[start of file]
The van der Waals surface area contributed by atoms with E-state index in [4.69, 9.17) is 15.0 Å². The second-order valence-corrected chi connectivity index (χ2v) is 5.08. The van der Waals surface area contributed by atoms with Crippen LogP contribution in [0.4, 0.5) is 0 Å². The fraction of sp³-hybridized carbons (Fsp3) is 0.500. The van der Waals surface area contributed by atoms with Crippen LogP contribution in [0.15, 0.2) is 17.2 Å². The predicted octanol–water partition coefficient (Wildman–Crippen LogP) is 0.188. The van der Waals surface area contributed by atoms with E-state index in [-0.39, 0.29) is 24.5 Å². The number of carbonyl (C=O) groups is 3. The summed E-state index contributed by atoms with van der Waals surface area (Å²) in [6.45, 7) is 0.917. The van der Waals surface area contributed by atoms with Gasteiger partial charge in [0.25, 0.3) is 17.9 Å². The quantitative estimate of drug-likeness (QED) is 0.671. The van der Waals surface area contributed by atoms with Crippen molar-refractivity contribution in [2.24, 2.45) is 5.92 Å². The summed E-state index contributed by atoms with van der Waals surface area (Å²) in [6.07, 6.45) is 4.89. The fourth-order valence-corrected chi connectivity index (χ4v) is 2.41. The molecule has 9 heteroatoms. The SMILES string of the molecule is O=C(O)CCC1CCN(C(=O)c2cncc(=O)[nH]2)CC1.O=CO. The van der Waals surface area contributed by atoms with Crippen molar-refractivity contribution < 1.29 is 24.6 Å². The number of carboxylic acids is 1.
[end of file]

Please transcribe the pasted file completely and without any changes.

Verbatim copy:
The van der Waals surface area contributed by atoms with E-state index in [4.69, 9.17) is 15.0 Å². The second-order valence-corrected chi connectivity index (χ2v) is 5.08. The van der Waals surface area contributed by atoms with Crippen LogP contribution in [0.4, 0.5) is 0 Å². The fraction of sp³-hybridized carbons (Fsp3) is 0.500. The van der Waals surface area contributed by atoms with Crippen LogP contribution in [0.15, 0.2) is 17.2 Å². The predicted octanol–water partition coefficient (Wildman–Crippen LogP) is 0.188. The van der Waals surface area contributed by atoms with E-state index in [-0.39, 0.29) is 24.5 Å². The number of carbonyl (C=O) groups is 3. The summed E-state index contributed by atoms with van der Waals surface area (Å²) in [6.45, 7) is 0.917. The van der Waals surface area contributed by atoms with Gasteiger partial charge in [0.25, 0.3) is 17.9 Å². The quantitative estimate of drug-likeness (QED) is 0.671. The van der Waals surface area contributed by atoms with Crippen molar-refractivity contribution in [2.24, 2.45) is 5.92 Å². The summed E-state index contributed by atoms with van der Waals surface area (Å²) in [6.07, 6.45) is 4.89. The fourth-order valence-corrected chi connectivity index (χ4v) is 2.41. The molecule has 9 heteroatoms. The SMILES string of the molecule is O=C(O)CCC1CCN(C(=O)c2cncc(=O)[nH]2)CC1.O=CO. The van der Waals surface area contributed by atoms with Crippen molar-refractivity contribution < 1.29 is 24.6 Å². The number of carboxylic acids is 1.